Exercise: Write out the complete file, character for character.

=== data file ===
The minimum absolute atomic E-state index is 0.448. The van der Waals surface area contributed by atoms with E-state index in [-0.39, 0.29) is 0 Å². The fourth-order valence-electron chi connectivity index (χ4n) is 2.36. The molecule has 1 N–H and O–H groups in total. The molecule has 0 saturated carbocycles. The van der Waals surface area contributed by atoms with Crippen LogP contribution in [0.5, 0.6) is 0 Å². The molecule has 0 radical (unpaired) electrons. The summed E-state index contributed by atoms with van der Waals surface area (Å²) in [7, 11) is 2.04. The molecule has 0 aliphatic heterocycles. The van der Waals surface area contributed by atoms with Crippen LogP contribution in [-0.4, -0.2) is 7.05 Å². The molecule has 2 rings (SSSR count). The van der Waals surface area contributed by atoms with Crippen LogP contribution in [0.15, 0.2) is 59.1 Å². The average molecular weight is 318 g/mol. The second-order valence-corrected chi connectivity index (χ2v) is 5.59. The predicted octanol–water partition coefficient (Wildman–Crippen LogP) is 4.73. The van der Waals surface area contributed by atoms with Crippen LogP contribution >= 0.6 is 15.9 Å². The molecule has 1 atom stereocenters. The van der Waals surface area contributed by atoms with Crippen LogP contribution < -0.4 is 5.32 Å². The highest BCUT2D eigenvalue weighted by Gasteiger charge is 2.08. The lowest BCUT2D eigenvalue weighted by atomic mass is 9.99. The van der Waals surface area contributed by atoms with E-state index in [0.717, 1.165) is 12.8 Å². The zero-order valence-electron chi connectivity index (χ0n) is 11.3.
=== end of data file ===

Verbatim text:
The minimum absolute atomic E-state index is 0.448. The van der Waals surface area contributed by atoms with E-state index in [-0.39, 0.29) is 0 Å². The fourth-order valence-electron chi connectivity index (χ4n) is 2.36. The molecule has 1 N–H and O–H groups in total. The molecule has 0 saturated carbocycles. The van der Waals surface area contributed by atoms with Crippen LogP contribution in [0.5, 0.6) is 0 Å². The molecule has 0 radical (unpaired) electrons. The summed E-state index contributed by atoms with van der Waals surface area (Å²) in [7, 11) is 2.04. The molecule has 0 aliphatic heterocycles. The van der Waals surface area contributed by atoms with Crippen LogP contribution in [-0.4, -0.2) is 7.05 Å². The molecule has 2 rings (SSSR count). The van der Waals surface area contributed by atoms with Crippen LogP contribution in [0.15, 0.2) is 59.1 Å². The average molecular weight is 318 g/mol. The second-order valence-corrected chi connectivity index (χ2v) is 5.59. The predicted octanol–water partition coefficient (Wildman–Crippen LogP) is 4.73. The van der Waals surface area contributed by atoms with Crippen LogP contribution >= 0.6 is 15.9 Å². The molecule has 1 atom stereocenters. The van der Waals surface area contributed by atoms with Crippen LogP contribution < -0.4 is 5.32 Å². The highest BCUT2D eigenvalue weighted by Gasteiger charge is 2.08. The lowest BCUT2D eigenvalue weighted by atomic mass is 9.99. The van der Waals surface area contributed by atoms with E-state index in [0.717, 1.165) is 12.8 Å². The zero-order valence-electron chi connectivity index (χ0n) is 11.3.